At least three other Imperial gunner units were brought in to support the ANZAC Corps to redress this deficiency. Even so, the expeditionary force as a whole was never supplied with the level of artillery support, either in the number of guns or ammunition that was found necessary to support a successful attack.

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Gunners from 24 Mountain Battery and their 10 Pdr BL Mountain Gun

The 7th Mountain artillery brigades of the Indian Army was attached to the ANZAC Corps.The mountain artillery were the only artillery part of the Indian army manned by Indian rather than European gunners. Ever since the Indian Mutiny Indians were not entrusted with artillery, with the exception of the relatively small mountain artillery, a kind of elite which supported operations on the North West frontier, between British India and Afghanistan.

The two batteries which formed the brigade: 1st (Kohat) Mountain Battery and 6th(Jacobs) Battery are still in existence in the Pakistani Army.  These were equipped with the BL 10-pounder Mountain Gun. This was a 2.75 inches (69.8 mm) calibre gun, which lacked a recuperator or recoil system. It could be dismantled into 4 loads of approximately 200 pounds (90.7 kg) for transport, typically by mule. It could fire a shrapnel round or common shell. This was a shell filled with a low explosive such as gun powder. As a whole this was a weapon better suited to colonial warfare than a C20th battlefield. It was deployed in sections of two guns, as can be seen in the sketch map.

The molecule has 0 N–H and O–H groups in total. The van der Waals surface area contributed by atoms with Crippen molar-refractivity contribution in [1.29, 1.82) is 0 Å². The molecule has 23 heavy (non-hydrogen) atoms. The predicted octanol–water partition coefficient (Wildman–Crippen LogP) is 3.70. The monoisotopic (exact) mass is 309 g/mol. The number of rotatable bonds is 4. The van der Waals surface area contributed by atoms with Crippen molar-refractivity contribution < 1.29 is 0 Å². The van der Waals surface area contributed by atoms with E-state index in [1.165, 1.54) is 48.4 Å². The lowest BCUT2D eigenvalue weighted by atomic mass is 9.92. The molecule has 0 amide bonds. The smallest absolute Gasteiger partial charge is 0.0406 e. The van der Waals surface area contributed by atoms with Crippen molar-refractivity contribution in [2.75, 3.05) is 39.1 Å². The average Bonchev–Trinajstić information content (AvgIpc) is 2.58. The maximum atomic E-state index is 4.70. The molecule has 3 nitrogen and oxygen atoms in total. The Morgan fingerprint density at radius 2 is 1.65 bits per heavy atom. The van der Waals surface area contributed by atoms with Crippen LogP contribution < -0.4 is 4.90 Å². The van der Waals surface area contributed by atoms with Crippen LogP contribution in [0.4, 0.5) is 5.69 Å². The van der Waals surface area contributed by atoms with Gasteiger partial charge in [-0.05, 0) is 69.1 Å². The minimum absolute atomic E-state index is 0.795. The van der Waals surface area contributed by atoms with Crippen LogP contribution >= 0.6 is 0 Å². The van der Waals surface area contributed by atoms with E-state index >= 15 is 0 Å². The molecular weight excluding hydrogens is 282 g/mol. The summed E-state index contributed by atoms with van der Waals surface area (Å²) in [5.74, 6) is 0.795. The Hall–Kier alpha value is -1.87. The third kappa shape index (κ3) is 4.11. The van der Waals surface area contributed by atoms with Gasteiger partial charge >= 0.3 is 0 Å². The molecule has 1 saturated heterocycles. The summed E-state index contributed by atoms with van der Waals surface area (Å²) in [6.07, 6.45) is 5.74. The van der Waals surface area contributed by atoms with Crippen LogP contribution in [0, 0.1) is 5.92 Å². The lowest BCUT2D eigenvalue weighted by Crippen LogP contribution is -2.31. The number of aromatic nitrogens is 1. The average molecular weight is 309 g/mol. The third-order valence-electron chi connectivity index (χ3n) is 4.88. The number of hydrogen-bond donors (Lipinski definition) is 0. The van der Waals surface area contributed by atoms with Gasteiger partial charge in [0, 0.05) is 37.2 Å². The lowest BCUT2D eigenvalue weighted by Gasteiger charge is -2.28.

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Sketch map showing artillery positions on 11th May 1915. (ANZAC Corps GS WD May 1915)

Major Ferguson, (known to the Australians as “Percussion Sahib”) commanded the 21st Mountain Battery.   He met Colonel Sinclair-Maclagan, commander of the 3rd Infantry Brigade on the morning of the 26th April . ‘I found him at last, plumb in the middle of the firing line and asked where he wanted artillery support….  He waved his arm through a semi circle and said everywhere around there. I selected a gun position pretty high up and ordered up the battery. After a long interval a very heated subaltern arrived with a couple of gunners carrying wheels and said that all the loads would have to be carried up as the ground was very steep and sodden with rain, and the mules weak, and that we could not possibly have  four guns in action in under an hour… We got into action at last and began shelling movement on the chessboard, while two guns began shelling us… The Australians were very polite about our assistance that day, as always.”  Within three weeks the 7th Mountain Brigade unit needed 75 replacement soldiers.